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I've been trying to understand what Intel's SRT does. As far as I know, it uses an SSD to create some sort of RAID with the main hard disk (which may be a mechanical drive) and uses it to cache frequently used content.

So, the question is, if I have an SSD disk as a primary disk, does it make sense to use Intel's SRT?

The root of this question is that I'm trying to setup my new computer at the Sager Notebook website, and I'm wondering what is the fastest configuration possible. I don't really care about hard disk space (60gb is enough for me). I just want fast HD reading/writting speed and boot time.

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No, the point of Smart Response Technology is to cache frequently accessed data and boot files onto a faster Solid State Drive, it is not RAID. The Idea is you keep a large spinning disk as your main drive but still get the benefits of an SSD on programs you use frequently, while booting up/hibernating, and with your page file. Large SSD's are still quite pricey, particularly when compared to platter based drive, however small ssd's (40-80GB) are fairly cheap. It's completely pointless if you have two SSD's as it will be the same speed, it won't actually add any room. If you are going to drop the money on two SSD's just do a RAID 0 and call it a day.

Use the SSD as your main boot drive. I have used SRT on the z68 chipset and the asus caching on the x79 chipset. It's just not a refined technology. I did notice significant performance increase on read and moderate improvement on boot but my writes were actually slower than my platter drive alone (if it matter the platter drive is a 10k raptor and the ssd is a corsair GT). Your going to get the best performance when the OS can write/read quickly to the temp directories and the page files. You might as well keep it all in one place if space isn't an issue, other wise you are leaving it up to Intel to predict what you will use and cache it to the SSD.

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Intel SRT document here

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From link below:

Intel Smart Response Technology (SRT) is designed to bridge the middle ground between traditional mechanical hard drives and solid state drives by combining the two. Although high capacity SSDs are quite expensive, low capacity units are much less expensive and achieve similar levels of performance. Intel’s SRT lets you use a low capacity SSD to boost the performance of a mechanical drive by using the SSD as a cache.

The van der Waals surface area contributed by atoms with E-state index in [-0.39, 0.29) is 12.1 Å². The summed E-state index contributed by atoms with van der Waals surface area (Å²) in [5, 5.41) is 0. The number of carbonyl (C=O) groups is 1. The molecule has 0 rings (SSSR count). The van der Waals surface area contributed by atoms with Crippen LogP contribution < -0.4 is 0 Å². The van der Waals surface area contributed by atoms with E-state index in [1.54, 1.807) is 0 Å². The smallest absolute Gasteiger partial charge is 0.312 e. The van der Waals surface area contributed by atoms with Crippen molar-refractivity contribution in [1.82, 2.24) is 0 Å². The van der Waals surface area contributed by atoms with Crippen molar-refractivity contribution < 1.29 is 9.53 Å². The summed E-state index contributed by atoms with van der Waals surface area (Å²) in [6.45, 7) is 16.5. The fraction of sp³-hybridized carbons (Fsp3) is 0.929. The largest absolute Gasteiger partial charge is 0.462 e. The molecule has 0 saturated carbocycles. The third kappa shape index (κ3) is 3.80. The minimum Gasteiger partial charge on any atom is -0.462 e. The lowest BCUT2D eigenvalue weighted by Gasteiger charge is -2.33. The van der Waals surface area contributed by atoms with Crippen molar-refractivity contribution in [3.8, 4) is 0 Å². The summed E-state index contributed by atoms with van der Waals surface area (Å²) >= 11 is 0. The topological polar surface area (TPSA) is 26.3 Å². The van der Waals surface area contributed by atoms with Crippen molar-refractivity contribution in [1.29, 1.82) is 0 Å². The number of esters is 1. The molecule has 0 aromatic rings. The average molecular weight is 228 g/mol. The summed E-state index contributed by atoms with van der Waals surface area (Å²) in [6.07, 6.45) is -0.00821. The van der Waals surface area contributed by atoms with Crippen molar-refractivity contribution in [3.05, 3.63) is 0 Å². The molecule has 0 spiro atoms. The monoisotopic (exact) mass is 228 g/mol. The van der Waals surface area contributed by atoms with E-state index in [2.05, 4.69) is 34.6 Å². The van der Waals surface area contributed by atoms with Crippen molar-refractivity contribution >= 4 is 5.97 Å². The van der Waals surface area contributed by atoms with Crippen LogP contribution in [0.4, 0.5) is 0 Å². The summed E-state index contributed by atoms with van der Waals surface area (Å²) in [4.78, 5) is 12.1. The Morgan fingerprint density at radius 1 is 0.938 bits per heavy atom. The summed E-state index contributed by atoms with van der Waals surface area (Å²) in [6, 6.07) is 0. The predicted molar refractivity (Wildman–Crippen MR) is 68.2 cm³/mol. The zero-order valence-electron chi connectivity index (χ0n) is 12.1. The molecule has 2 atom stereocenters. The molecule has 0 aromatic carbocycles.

Until now, there hasn’t really been any middle ground between the two. Sure there are products out there like the Seagate Momentus XT hybrid hard drive which boosts read speeds using a 4 GB read cache but, in most benchmarks, these can be easily beaten by Western Digital’s VelociRaptor hard drives.

SSD Caching isn’t actually anything new and has been around for a few years in various different forms like Intel Turbo Memory Technology (a.k.a. Robson Technology), which was launched in 2006. But it hasn’t gained much traction until now with the launch of Intel’s Z68 chipset, which supports I/O caching in the form of SRT.

Smart Response Technology improves performance by storing the files or parts of the files that you access most frequently on the SSD for quicker access. The SRT software is only able to cache some files because there is a limited amount of space on the SSD, so it identifies which are the most beneficial files to cache by monitoring which programs and files you use most frequently. It is also able to identify files that you’re only likely to use once or twice, like audio and video files.

As a result of the software having to learn your behavior, the performance benefits of SRT aren’t going to be noticeable straight away. But the software is able to adapt to your habits over time, which should bring long term performance benefits. Your system will also only display one drive letter despite there being two physical drives in your system.

Source of Information

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Additional Intel Documents

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I don't see why there would be any performance benefit on a single SSD drive.

You can Google search "Intel SRT Benchmarks" for some performance reviews and hardware setups.

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